Fighting FGM on Facebook and Twitter

Social media helps to reach and to raise awareness, also to project your voice beyond. In my own work campaigning against FGM and other issues related to youth and women’s rights, social media has helped me reach a much wider audience. Today a large number of people follow my Facebook and Twitter pages, where they can learn about these topics and find reliable information. Those I focus on reaching are mainly young girls and boys who are the future generation, to build their ideas and change the perceptions that they raised on by the community, in fact

Safe spaces for young women’s voices

In a community where women’s voices have long been silenced, social media has helped many women to speak out and have the courage to tackle the social norms. To give an example, two of my campaigns started through WhatsApp. The first was a group for sharing ideas and working with young girls who have progressive opinions but are afraid to express them in public. These girls felt safe to speak out in the WhatsApp group; we discussed their ideas and found ways of turning them into action, helping them take the next step with their families, friends, and other networks.

It helped the women activists to collaborate support each other; for example if I post about an issue they all support and share it widely this helps the message to reach beyond and make us one voice.

With this kind of mentoring and mutual support, many of the girls developed into activists and leaders. It helped the women activists to collaborate and support each other. For example, if I post about an issue they all support and share it widely - this helps the message to reach beyond and make us one voice.

Nevertheless, the youth voice - both male and women - is not that appreciated within the community for change but creating space to listen to each other builds their confidence and learn from each other. This is what I like about the Facebook groups who nurture many young girls to join our campaigns and even change their lifestyle and opened their mindset that broadened their thinking.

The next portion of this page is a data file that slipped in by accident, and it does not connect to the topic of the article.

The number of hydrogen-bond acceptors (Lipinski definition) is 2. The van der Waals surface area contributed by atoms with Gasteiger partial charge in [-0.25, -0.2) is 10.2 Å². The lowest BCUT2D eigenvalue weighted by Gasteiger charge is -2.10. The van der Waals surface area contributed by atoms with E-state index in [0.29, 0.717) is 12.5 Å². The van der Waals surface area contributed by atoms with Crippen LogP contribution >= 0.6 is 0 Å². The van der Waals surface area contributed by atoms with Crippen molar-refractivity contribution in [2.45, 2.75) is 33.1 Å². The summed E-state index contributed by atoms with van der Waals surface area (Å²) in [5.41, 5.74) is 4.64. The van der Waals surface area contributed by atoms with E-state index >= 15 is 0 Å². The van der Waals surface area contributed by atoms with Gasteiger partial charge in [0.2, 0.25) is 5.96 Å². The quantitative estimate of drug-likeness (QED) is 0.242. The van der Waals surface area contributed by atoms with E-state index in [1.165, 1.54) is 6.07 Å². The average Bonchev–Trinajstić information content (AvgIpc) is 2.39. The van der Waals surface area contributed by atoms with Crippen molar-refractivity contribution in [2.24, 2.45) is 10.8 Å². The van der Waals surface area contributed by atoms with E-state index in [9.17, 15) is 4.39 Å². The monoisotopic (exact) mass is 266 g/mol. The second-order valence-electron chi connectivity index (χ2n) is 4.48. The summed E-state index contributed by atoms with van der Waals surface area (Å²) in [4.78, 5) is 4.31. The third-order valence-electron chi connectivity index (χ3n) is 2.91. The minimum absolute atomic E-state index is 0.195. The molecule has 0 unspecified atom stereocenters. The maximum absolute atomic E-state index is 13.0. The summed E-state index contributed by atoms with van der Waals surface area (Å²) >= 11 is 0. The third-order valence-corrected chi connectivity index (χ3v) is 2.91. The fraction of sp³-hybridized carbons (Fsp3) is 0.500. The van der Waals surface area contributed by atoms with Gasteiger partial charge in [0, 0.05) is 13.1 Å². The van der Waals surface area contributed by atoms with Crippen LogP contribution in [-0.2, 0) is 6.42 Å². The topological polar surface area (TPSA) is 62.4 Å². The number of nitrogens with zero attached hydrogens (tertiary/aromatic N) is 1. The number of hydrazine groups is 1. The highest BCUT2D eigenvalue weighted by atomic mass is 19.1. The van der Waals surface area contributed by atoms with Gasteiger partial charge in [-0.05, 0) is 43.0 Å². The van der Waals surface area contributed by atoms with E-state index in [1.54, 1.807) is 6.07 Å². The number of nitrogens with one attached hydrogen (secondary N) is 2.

For example, a young women who joined us in the group had different ideas about FGM - like what her mom told her and every mom tells her children – “FGM is your Pride, never touch it until you get married.” She was suffering complications of FGM but she never thought that was the cause. When she recognised me as a doctor she wanted to talk me in private so she shared with me her symptoms, and I realized that FGM was hurting her. She motivates me to continue to save many girls like her.

Translating online activism into real change

Social media has been used as a tool to reach more audience in the community - men as well as women have begun to question about the topics we discuss like FGM. As they investigate further and search for answers, more and more become activists themselves.

The turning point in building momentum for this movement came from discussions on social media. We build networks that supports the campaigns - for example if we need to do outreach to communities to raise awareness, we post the need of volunteers and most of the time we have more people joining then expected! This showed us how many youth have the courage to join just showing the example and being the first then they follow, it’s very encouraging and motivating to change social norms in generation.